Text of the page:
The health risks posed by SARS-CoV-2 to cancer patients have spurred changes in how cancer clinical trials are being conducted. Some of the alterations introduced by the National Cancer Institute (NCI) include using telemedicine visits, switching to electronic signatures for signing patient consent forms, shipping of oral medications to patients,1 and allowing researchers to skip collecting certain data. While the modifications may help to expand access to trials and lead to greater economic and geographic diversity of trial populations, they may also limit the amount of key information about the patient experience. Meanwhile, the pandemic itself may dissuade some groups of patients from enrolling in new trials altogether, thus negatively impacting the make-up of trial populations.
Like all other experts interviewed for this story, Hala Borno, MD, assistant clinical professor in the genitourinary oncology program at the University of California, San Francisco, was in favor of the changes that improved patient access to trials, such as the greater use of telemedicine. “In the context of a pandemic, there’s an opportunity to rethink the burdens that we place on patients and an opportunity to redesign the way in which we deliver cancer treatment in the context of the clinical trial,” Dr Borno said.
Dr Borno’s previous research showed that access to clinical trials was particularly challenging for disadvantaged social groups.2 Her 2018 study found that patients from lower‐income areas had to travel longer distances compared with patients from higher‐income areas to participate in cancer clinical trials. “What I observed is that patients coming from low-income neighborhoods are shouldering the largest burden of travel in order to participate in clinical research,” she said.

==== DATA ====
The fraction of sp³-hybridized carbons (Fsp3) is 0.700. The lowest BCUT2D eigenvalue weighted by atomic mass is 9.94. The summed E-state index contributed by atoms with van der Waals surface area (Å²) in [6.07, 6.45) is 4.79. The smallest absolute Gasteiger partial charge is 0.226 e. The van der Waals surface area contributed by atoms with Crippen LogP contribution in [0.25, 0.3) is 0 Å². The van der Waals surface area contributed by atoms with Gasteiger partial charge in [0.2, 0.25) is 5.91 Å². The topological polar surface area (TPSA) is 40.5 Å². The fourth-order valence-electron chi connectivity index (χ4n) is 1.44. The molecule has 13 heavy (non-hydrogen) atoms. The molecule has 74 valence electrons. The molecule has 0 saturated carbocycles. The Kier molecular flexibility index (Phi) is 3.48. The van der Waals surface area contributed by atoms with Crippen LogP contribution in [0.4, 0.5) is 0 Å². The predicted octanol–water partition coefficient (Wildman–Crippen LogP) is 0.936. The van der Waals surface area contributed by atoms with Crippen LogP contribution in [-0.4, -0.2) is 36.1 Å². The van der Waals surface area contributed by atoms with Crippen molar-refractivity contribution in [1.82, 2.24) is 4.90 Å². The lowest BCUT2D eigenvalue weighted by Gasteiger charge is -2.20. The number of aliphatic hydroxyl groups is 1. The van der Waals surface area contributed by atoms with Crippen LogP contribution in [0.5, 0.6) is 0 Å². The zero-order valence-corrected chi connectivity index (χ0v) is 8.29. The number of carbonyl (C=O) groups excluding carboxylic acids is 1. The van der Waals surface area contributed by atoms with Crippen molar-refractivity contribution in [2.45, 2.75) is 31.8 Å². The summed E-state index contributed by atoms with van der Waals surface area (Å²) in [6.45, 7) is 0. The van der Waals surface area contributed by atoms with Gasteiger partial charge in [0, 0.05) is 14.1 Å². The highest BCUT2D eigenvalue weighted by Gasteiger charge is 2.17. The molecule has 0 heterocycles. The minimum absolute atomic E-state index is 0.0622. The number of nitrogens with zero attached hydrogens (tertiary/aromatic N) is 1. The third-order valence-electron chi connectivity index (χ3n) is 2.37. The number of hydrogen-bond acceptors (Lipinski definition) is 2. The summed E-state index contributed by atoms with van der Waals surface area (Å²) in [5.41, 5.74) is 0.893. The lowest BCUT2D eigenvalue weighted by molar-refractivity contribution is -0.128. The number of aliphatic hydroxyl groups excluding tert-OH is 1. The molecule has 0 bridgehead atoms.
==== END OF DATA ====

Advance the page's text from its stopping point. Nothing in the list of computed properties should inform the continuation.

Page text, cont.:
But the new measures may also lead to missing key information that is normally recorded during trials when they are conducted in person. Diana Zuckerman, PhD, president of the National Center for Health Research in Washington, D.C., noted potential complications with capturing the patient experience via videoconferencing compared to in-person visits. For example, it might be more difficult for researchers to notice potentially concerning symptoms that would otherwise be easy to see. “For example, if, as a doctor or researcher, I’m meeting with a patient in person, I might notice that they’re slumping in their chair or they look pale or they seem uncomfortable,” she said. “I might notice a lot of things about them that won’t necessarily be so obvious in a telehealth visit.”
Problems like bad lighting in a patient’s home may contribute to visibility issues. Children bursting into the room or a dog jumping on a patient’s lap may distract the patient from the purpose of the virtual visit. Finally, Dr Zuckerman wondered whether patients might not be as candid during online appointments as they would be during face-to-face visits about how they really feel while receiving treatment.
Jonathan Kimmelman, PhD, a professor and director of the biomedical ethics unit at McGill University in Montreal, said he wondered whether the decreased frequency of in-person interactions between patients and investigators might affect detection of adverse events. “I would imagine you’re probably going to pick up more adverse events if there are more frequent interactions, and if there’s more of face-to-face interaction,” he said. Similarly, the less frequent visits may contribute to loss of information on events of progression that might occur in between visits, he noted.
This article originally appeared on Infectious Disease Advisor